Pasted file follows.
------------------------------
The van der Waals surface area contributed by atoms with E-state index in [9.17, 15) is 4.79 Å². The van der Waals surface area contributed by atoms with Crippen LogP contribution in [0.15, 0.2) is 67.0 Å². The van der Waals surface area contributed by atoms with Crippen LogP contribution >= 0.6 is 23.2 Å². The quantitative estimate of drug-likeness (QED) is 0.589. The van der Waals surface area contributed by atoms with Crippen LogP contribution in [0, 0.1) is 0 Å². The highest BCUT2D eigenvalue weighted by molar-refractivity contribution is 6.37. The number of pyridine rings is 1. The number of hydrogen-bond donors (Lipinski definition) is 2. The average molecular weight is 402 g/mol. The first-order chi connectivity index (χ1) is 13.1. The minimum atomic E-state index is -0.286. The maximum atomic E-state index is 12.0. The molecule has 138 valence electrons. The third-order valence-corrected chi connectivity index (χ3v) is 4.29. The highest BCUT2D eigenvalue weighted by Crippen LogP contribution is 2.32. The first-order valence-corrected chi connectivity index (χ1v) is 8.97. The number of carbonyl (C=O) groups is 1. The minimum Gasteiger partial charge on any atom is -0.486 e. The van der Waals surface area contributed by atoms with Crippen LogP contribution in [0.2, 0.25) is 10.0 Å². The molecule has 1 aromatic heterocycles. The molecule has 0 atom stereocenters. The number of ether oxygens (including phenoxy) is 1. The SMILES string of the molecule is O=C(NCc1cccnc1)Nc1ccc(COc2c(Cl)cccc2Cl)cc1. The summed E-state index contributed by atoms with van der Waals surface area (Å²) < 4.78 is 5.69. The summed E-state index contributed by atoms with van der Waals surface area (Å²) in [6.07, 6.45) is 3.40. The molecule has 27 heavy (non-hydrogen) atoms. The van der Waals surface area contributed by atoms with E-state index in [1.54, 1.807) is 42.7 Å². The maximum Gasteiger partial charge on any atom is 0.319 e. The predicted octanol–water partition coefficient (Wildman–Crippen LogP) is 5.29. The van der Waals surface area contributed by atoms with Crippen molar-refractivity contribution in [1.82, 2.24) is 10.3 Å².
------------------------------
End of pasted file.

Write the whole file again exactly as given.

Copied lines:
The van der Waals surface area contributed by atoms with E-state index in [9.17, 15) is 4.79 Å². The van der Waals surface area contributed by atoms with Crippen LogP contribution in [0.15, 0.2) is 67.0 Å². The van der Waals surface area contributed by atoms with Crippen LogP contribution >= 0.6 is 23.2 Å². The quantitative estimate of drug-likeness (QED) is 0.589. The van der Waals surface area contributed by atoms with Crippen LogP contribution in [0, 0.1) is 0 Å². The highest BCUT2D eigenvalue weighted by molar-refractivity contribution is 6.37. The number of pyridine rings is 1. The number of hydrogen-bond donors (Lipinski definition) is 2. The average molecular weight is 402 g/mol. The first-order chi connectivity index (χ1) is 13.1. The minimum atomic E-state index is -0.286. The maximum atomic E-state index is 12.0. The molecule has 138 valence electrons. The third-order valence-corrected chi connectivity index (χ3v) is 4.29. The highest BCUT2D eigenvalue weighted by Crippen LogP contribution is 2.32. The first-order valence-corrected chi connectivity index (χ1v) is 8.97. The number of carbonyl (C=O) groups is 1. The minimum Gasteiger partial charge on any atom is -0.486 e. The van der Waals surface area contributed by atoms with Crippen LogP contribution in [0.2, 0.25) is 10.0 Å². The molecule has 1 aromatic heterocycles. The molecule has 0 atom stereocenters. The number of ether oxygens (including phenoxy) is 1. The SMILES string of the molecule is O=C(NCc1cccnc1)Nc1ccc(COc2c(Cl)cccc2Cl)cc1. The summed E-state index contributed by atoms with van der Waals surface area (Å²) < 4.78 is 5.69. The summed E-state index contributed by atoms with van der Waals surface area (Å²) in [6.07, 6.45) is 3.40. The molecule has 27 heavy (non-hydrogen) atoms. The van der Waals surface area contributed by atoms with E-state index in [1.54, 1.807) is 42.7 Å². The maximum Gasteiger partial charge on any atom is 0.319 e. The predicted octanol–water partition coefficient (Wildman–Crippen LogP) is 5.29. The van der Waals surface area contributed by atoms with Crippen molar-refractivity contribution in [1.82, 2.24) is 10.3 Å².